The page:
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French cinema goers enjoy new Vietnamese films

Update: July, 04/2014 - 08:16

Popular: Poster of the first Vietnamese Film Festival in Saint Malo, France. The six-day event features 15 movies of different genres.

HA NOI (VNS) — Vietnamese films in different genres are being screened at the first Vietnamese Film Festival in the port city of Saint Malo in France.

The six-day event, which began on July 1, is among a series of cultural activities being held during the Year of Viet Nam in France this year. The festival introduces to French audiences a selection of 15 films, including features, documentaries and animations.

The feature films being screened at the festival are the ones that earlier won both Vietnamese and international cinematography awards.

French audiences can enjoy movies like Choi Voi (Adrift), Mui Du Du Xanh (The Scent of Green Papaya), Mua He Chieu Thang Dung (The Vertical Ray of the Sun), Dong Duong (Indochina), Bi Mat Tham Do (Scandal), Khat Vong Thang Long (Thang Long), Thien Menh Anh Hung (The Blood Letter), Mui Co Chay (The Scent of Burning Grass), Trang Noi Day Gieng (Moon at the Bottom of the Well) and Tam Hon Me (Soul of Mother).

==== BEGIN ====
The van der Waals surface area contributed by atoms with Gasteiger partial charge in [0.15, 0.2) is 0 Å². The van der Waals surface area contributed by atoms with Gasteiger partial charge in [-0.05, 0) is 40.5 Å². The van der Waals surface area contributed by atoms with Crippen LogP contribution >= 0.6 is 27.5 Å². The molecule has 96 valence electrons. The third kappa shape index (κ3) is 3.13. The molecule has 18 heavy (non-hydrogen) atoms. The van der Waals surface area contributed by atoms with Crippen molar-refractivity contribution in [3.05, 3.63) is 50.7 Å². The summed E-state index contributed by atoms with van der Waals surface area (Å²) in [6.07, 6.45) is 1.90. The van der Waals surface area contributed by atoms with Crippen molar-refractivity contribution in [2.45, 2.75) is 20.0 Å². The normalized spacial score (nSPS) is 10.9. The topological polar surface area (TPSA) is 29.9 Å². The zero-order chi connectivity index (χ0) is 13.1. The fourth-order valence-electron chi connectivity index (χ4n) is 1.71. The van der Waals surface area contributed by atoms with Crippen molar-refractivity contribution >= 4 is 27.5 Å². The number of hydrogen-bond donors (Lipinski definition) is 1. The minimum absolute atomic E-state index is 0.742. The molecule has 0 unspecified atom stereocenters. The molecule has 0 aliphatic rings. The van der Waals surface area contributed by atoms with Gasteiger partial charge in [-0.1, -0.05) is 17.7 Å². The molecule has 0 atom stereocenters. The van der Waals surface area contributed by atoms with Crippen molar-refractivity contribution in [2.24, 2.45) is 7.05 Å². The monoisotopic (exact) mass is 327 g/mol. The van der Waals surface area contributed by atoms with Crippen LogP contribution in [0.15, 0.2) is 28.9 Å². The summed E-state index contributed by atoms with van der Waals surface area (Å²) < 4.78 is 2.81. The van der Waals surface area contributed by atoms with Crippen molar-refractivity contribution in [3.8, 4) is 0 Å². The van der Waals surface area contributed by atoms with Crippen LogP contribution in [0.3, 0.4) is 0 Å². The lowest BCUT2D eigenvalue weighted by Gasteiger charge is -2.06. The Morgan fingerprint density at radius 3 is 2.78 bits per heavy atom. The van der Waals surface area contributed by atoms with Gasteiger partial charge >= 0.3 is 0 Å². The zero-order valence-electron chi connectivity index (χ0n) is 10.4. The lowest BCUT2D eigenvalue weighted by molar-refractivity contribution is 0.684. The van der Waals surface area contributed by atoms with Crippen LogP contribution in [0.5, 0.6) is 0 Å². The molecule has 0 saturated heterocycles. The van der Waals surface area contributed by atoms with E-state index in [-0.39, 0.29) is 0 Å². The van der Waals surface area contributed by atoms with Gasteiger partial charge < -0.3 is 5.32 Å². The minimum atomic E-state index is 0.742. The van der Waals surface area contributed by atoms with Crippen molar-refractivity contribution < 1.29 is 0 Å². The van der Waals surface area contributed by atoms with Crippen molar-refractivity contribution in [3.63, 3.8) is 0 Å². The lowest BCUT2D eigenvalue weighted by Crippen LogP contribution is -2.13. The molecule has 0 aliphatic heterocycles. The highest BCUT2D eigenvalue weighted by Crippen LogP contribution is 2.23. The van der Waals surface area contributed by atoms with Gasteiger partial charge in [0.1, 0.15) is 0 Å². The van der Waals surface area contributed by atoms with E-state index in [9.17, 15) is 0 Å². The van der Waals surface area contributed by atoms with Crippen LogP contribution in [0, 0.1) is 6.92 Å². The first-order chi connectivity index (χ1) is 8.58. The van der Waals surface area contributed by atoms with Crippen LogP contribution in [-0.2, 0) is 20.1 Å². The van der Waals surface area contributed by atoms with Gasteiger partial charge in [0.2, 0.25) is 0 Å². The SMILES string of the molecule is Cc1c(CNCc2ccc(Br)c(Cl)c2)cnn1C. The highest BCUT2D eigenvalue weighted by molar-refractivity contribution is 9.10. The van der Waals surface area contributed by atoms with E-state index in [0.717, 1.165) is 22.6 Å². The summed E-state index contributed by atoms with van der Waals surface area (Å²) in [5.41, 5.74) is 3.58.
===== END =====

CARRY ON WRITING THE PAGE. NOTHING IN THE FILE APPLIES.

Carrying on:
The documentaries shown at the event include Con Lai Voi Thoi Gian (Remain with the Time), Chuyen Lang Then (The Story of Then Village) and Ba Noi (The Grandmother).

In addition, two films about Dien Bien Phu historical battle, Dien Bien Phu by famous French director Pierre Schoendoerffer and the recently-made Song Cung Lich Su (Living with History) by Vietnamese director Nguyen Thanh Van, are also being screened.

Alongside film screenings, the event will also feature a workshop on Vietnamese tourism.

The French movie director Regis Wargnier chairs the festival's jury, which has French-Vietnamese actress Pham Linh Dan and some other big names of French cinema on it. A total of 10 awards, including Best Director, Best Script, Best Documentary, Best Actor, Best Actress, Best Soundtrack, will be presented.

The awards trophy, which imitates a dragon, was specially designed for the festival by famous French sculptor Richard Orlinski.

According to the chairperson of the film festival, Regine Petit, the event offers French audiences a better view of Vietnamese cinema as well as its cinematic talents.

Head of the Vietnamese Cinematography Department, Ngo Phuong Lan, who is also head of the Vietnamese delegation attending the festival said, "The festival offers a chance for French people to enjoy Vietnamese movies, through which we showcase the images of Viet Nam as a dynamic, developing country, heading toward the future while preserving its traditional cultural identities."

The festival will end on Sunday. — VNS



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